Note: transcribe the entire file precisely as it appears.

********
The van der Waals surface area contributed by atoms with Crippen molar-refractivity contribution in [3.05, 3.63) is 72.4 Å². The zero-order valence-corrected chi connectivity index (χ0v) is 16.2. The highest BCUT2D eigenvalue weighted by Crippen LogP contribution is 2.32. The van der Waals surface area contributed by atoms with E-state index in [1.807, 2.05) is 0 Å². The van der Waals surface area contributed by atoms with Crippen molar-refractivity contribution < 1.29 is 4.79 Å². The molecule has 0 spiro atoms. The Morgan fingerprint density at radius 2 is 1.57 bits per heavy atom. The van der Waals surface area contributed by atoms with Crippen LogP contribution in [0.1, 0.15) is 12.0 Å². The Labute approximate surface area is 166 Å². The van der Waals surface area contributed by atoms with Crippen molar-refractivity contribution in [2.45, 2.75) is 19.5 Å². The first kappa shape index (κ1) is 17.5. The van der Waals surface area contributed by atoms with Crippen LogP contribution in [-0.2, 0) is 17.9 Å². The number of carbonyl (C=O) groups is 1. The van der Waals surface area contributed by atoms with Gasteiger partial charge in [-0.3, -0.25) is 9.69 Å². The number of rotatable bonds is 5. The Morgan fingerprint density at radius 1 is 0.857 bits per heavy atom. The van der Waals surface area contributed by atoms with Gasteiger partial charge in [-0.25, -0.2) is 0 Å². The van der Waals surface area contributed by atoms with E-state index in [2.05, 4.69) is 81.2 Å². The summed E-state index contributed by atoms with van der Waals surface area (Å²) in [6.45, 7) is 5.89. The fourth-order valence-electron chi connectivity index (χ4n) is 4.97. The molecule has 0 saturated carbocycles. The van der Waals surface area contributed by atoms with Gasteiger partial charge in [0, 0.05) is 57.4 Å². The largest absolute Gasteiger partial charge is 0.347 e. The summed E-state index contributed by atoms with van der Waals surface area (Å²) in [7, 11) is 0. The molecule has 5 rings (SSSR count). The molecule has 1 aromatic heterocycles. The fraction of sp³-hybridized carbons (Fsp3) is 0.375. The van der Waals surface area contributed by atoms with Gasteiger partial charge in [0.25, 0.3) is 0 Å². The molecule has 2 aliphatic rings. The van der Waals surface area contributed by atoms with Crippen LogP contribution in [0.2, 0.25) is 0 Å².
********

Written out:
The van der Waals surface area contributed by atoms with Crippen molar-refractivity contribution in [3.05, 3.63) is 72.4 Å². The zero-order valence-corrected chi connectivity index (χ0v) is 16.2. The highest BCUT2D eigenvalue weighted by Crippen LogP contribution is 2.32. The van der Waals surface area contributed by atoms with E-state index in [1.807, 2.05) is 0 Å². The van der Waals surface area contributed by atoms with Crippen molar-refractivity contribution < 1.29 is 4.79 Å². The molecule has 0 spiro atoms. The Morgan fingerprint density at radius 2 is 1.57 bits per heavy atom. The van der Waals surface area contributed by atoms with Crippen LogP contribution in [0.1, 0.15) is 12.0 Å². The Labute approximate surface area is 166 Å². The van der Waals surface area contributed by atoms with Crippen molar-refractivity contribution in [2.45, 2.75) is 19.5 Å². The first kappa shape index (κ1) is 17.5. The van der Waals surface area contributed by atoms with Crippen LogP contribution in [-0.2, 0) is 17.9 Å². The number of carbonyl (C=O) groups is 1. The van der Waals surface area contributed by atoms with Gasteiger partial charge in [-0.3, -0.25) is 9.69 Å². The number of rotatable bonds is 5. The Morgan fingerprint density at radius 1 is 0.857 bits per heavy atom. The van der Waals surface area contributed by atoms with Gasteiger partial charge in [-0.25, -0.2) is 0 Å². The van der Waals surface area contributed by atoms with E-state index in [2.05, 4.69) is 81.2 Å². The summed E-state index contributed by atoms with van der Waals surface area (Å²) in [6.45, 7) is 5.89. The fourth-order valence-electron chi connectivity index (χ4n) is 4.97. The molecule has 0 saturated carbocycles. The van der Waals surface area contributed by atoms with Gasteiger partial charge in [0, 0.05) is 57.4 Å². The largest absolute Gasteiger partial charge is 0.347 e. The summed E-state index contributed by atoms with van der Waals surface area (Å²) in [7, 11) is 0. The molecule has 5 rings (SSSR count). The molecule has 1 aromatic heterocycles. The fraction of sp³-hybridized carbons (Fsp3) is 0.375. The van der Waals surface area contributed by atoms with Gasteiger partial charge in [0.25, 0.3) is 0 Å². The molecule has 2 aliphatic rings. The van der Waals surface area contributed by atoms with Crippen LogP contribution in [0.2, 0.25) is 0 Å².